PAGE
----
9 Tips For Dealing With Difficult People

Blamers, complainers, and bullies, oh my! The Savvy Psychologist offers 4 tips for dealing with difficult people, and 5 more for taking care of yourself after a close encounter with the difficult kind. Plus: does bedwetting predict psychopathy? Find out in our new Savvy Listener Mail segment!

Ellen Hendriksen, PhD
7-minute read
Episode #30

Difficult people are like bedbugs: they’re unfortunately common, hard to get rid of, and can make your life a nightmare. Many thanks to Jill Nicely, of Overland Park, KS, for officially requesting this podcast--which is applicable to every one of us..

Rather than covering difficult people type-by-type—like Debbie Downers, passive-aggressives, show-offs, those who cling like a bad case of static, and more—I’ve streamlined different strategies for deadling with all types, and separated them into four core tactics.

So when leaving a horse’s head in the bed isn’t an option, try one of these four things: Approach, Confront, Acquiesce, or Avoid.

Strategy 1: Approach 

This is how your best, most generous, and caring self would handle this person. Indeed, when attempting the approach method, your mantra should be “opposite action.” When you want to plug your ears and run, instead take a deep breath, listen, and offer genuine kindness.

Approach can work with blamers, showoffs, micromanagers—basically, anyone whose ridiculousness stems from insecurity.  When they, for once, feel heard, seen, and appreciated, they often retract their claws. 

But be warned: approach doesn’t usually work for complainers or clingers. For complainers, lending them an ear only provides a soapbox, while clingers magically intensify their stickiness when they find a sympathetic ear.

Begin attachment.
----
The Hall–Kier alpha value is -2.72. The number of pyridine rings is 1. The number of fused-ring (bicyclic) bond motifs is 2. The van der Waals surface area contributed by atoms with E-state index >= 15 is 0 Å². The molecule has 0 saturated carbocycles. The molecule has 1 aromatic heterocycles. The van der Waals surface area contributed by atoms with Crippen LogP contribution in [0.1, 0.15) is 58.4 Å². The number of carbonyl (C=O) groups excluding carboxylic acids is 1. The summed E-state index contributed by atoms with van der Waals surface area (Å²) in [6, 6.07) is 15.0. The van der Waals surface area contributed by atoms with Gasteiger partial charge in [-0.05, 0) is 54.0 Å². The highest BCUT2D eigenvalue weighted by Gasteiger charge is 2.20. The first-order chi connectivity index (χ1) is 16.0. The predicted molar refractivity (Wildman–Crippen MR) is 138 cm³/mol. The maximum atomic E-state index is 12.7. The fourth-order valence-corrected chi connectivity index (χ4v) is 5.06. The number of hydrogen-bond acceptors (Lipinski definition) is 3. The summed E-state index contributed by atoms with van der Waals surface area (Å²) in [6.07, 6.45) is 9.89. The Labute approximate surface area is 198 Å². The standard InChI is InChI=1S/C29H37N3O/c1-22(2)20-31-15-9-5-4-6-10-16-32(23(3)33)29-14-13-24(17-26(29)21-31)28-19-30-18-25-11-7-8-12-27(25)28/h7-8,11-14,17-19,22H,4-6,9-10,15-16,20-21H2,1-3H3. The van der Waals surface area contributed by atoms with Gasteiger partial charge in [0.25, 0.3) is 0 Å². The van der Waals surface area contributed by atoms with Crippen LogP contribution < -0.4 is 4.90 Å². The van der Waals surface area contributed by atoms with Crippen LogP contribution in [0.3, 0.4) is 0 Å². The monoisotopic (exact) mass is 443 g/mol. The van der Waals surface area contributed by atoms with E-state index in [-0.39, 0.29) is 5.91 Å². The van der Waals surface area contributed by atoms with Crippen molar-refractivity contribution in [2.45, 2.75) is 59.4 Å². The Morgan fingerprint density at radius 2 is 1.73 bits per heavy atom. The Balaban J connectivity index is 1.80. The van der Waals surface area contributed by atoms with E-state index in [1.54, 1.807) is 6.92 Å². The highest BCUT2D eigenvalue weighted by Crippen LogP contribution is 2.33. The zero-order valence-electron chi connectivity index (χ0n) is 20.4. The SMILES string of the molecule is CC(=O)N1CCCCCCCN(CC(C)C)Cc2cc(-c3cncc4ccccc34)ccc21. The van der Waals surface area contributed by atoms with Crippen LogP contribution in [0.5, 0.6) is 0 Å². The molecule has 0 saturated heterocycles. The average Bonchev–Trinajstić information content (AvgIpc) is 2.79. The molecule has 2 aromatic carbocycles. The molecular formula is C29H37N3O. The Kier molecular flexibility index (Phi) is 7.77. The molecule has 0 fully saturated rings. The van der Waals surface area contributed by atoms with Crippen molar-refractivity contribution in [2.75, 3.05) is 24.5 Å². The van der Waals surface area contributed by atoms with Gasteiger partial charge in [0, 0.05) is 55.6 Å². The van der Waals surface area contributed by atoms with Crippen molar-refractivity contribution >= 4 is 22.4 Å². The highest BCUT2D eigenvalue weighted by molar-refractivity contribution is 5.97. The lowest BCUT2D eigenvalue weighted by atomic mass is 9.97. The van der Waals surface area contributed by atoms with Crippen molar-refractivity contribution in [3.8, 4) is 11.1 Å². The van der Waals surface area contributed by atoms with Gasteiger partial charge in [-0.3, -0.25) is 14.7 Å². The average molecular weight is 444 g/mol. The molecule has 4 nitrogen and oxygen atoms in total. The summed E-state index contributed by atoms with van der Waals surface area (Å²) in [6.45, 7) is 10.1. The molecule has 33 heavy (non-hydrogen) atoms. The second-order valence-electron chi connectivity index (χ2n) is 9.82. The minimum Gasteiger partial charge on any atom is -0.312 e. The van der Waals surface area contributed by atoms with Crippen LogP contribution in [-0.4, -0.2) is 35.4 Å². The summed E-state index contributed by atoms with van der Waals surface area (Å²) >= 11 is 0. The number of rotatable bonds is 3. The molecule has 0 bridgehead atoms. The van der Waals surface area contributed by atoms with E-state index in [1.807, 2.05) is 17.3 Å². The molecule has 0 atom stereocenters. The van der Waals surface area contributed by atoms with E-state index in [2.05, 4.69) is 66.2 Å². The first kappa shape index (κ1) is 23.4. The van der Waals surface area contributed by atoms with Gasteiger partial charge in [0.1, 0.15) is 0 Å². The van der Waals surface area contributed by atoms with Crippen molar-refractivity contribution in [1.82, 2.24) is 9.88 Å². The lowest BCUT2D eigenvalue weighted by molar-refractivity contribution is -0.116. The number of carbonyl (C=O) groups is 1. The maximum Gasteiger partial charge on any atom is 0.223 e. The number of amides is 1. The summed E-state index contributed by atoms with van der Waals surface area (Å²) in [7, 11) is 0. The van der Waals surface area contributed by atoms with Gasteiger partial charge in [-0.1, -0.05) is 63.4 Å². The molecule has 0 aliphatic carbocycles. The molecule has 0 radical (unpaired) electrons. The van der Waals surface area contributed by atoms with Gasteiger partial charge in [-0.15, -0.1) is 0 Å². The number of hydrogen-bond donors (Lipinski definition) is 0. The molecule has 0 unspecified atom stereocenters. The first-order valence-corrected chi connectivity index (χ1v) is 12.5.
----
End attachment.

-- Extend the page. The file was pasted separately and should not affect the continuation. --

Strategy 2: Confront

Many difficult people have no idea that they leave a trail of offended eye-rolls in their wake. So “confront” is a bit of a misnomer here—perhaps the tip should be “offer feedback.”  And rest assured, my fellow conflict-shy brethren: “confront” never involves getting angry.

Instead, it requires disclosure of the difficult person’s effect on you. You don’t have to get mad; just give them some information and, hopefully, they’ll take it from there.

Reframing with gentle humor can be a great way to package your message, if it fits your style. For example, complainers can be gently dealt with using the phrase, "Ah, our first world problems.”  Or, “Hey, if that’s the worst thing that happens today, you’re doing all right!”  Then, change the subject.

Another method is giving more direct feedback. For clingers, try the classic, “When you…I feel…” For example, “I should probably let you know that when you text me every half hour in all caps asking WHERE ARE YOU?, I feel smothered, and it makes me not want to answer you.”

Likewise, for micromanagers, you could say, “I can tell this birthday party is really important to you, and when you rearrange everything I’ve set up, it makes me feel redundant. How can we do this better together?”


All content here is for informational purposes only. This content does not replace the professional judgment of your own mental health provider. Please consult a licensed mental health professional for all individual questions and issues.

About the Author

Ellen Hendriksen, PhD

Dr. Ellen Hendriksen was the host of the Savvy Psychologist podcast from 2014 to 2019. She is a clinical psychologist at Boston University's Center for Anxiety and Related Disorders (CARD). She earned her Ph.D. at UCLA and completed her training at Harvard Medical School. Her scientifically-based, zero-judgment approach is regularly featured in Psychology Today, Scientific American, The Huffington Post, and many other media outlets. Her debut book, HOW TO BE YOURSELF: Quiet Your Inner Critic and Rise Above Social Anxiety, was published in March 2018.